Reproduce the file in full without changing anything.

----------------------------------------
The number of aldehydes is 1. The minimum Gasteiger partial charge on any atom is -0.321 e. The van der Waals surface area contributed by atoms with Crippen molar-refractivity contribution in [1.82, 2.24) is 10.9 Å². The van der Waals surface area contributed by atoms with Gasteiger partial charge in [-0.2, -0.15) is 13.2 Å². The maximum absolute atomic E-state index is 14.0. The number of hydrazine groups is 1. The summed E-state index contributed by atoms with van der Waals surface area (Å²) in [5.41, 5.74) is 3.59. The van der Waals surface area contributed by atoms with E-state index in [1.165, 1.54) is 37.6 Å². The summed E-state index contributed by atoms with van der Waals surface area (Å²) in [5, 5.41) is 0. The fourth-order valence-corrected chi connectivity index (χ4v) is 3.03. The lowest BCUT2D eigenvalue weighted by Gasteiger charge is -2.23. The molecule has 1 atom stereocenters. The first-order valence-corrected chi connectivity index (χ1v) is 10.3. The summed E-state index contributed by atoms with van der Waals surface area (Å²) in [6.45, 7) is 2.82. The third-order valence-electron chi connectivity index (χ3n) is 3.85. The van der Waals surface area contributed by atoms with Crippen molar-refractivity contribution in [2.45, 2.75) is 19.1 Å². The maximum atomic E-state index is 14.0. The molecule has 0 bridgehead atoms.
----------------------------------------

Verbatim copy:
The number of aldehydes is 1. The minimum Gasteiger partial charge on any atom is -0.321 e. The van der Waals surface area contributed by atoms with Crippen molar-refractivity contribution in [1.82, 2.24) is 10.9 Å². The van der Waals surface area contributed by atoms with Gasteiger partial charge in [-0.2, -0.15) is 13.2 Å². The maximum absolute atomic E-state index is 14.0. The number of hydrazine groups is 1. The summed E-state index contributed by atoms with van der Waals surface area (Å²) in [5.41, 5.74) is 3.59. The van der Waals surface area contributed by atoms with E-state index in [1.165, 1.54) is 37.6 Å². The summed E-state index contributed by atoms with van der Waals surface area (Å²) in [5, 5.41) is 0. The fourth-order valence-corrected chi connectivity index (χ4v) is 3.03. The lowest BCUT2D eigenvalue weighted by Gasteiger charge is -2.23. The molecule has 1 atom stereocenters. The first-order valence-corrected chi connectivity index (χ1v) is 10.3. The summed E-state index contributed by atoms with van der Waals surface area (Å²) in [6.45, 7) is 2.82. The third-order valence-electron chi connectivity index (χ3n) is 3.85. The van der Waals surface area contributed by atoms with Crippen molar-refractivity contribution in [2.45, 2.75) is 19.1 Å². The maximum atomic E-state index is 14.0. The molecule has 0 bridgehead atoms.